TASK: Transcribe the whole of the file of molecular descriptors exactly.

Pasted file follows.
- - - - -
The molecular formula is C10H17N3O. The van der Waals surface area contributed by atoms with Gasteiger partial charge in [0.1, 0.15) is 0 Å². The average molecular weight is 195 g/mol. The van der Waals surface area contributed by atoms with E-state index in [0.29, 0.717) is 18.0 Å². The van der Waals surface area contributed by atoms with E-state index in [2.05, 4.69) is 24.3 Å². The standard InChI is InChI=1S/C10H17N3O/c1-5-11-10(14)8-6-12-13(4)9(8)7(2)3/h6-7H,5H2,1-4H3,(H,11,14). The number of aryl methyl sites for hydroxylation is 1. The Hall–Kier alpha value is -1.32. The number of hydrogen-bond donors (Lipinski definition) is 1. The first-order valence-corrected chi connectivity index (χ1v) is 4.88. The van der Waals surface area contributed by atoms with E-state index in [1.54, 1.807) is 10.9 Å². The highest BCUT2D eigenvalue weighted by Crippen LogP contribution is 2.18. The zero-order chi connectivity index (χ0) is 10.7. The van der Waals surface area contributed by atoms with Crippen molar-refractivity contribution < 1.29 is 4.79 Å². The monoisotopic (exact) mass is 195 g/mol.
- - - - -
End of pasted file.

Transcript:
The molecular formula is C10H17N3O. The van der Waals surface area contributed by atoms with Gasteiger partial charge in [0.1, 0.15) is 0 Å². The average molecular weight is 195 g/mol. The van der Waals surface area contributed by atoms with E-state index in [0.29, 0.717) is 18.0 Å². The van der Waals surface area contributed by atoms with E-state index in [2.05, 4.69) is 24.3 Å². The standard InChI is InChI=1S/C10H17N3O/c1-5-11-10(14)8-6-12-13(4)9(8)7(2)3/h6-7H,5H2,1-4H3,(H,11,14). The number of aryl methyl sites for hydroxylation is 1. The Hall–Kier alpha value is -1.32. The number of hydrogen-bond donors (Lipinski definition) is 1. The first-order valence-corrected chi connectivity index (χ1v) is 4.88. The van der Waals surface area contributed by atoms with E-state index in [1.54, 1.807) is 10.9 Å². The highest BCUT2D eigenvalue weighted by Crippen LogP contribution is 2.18. The zero-order chi connectivity index (χ0) is 10.7. The van der Waals surface area contributed by atoms with Crippen molar-refractivity contribution < 1.29 is 4.79 Å². The monoisotopic (exact) mass is 195 g/mol.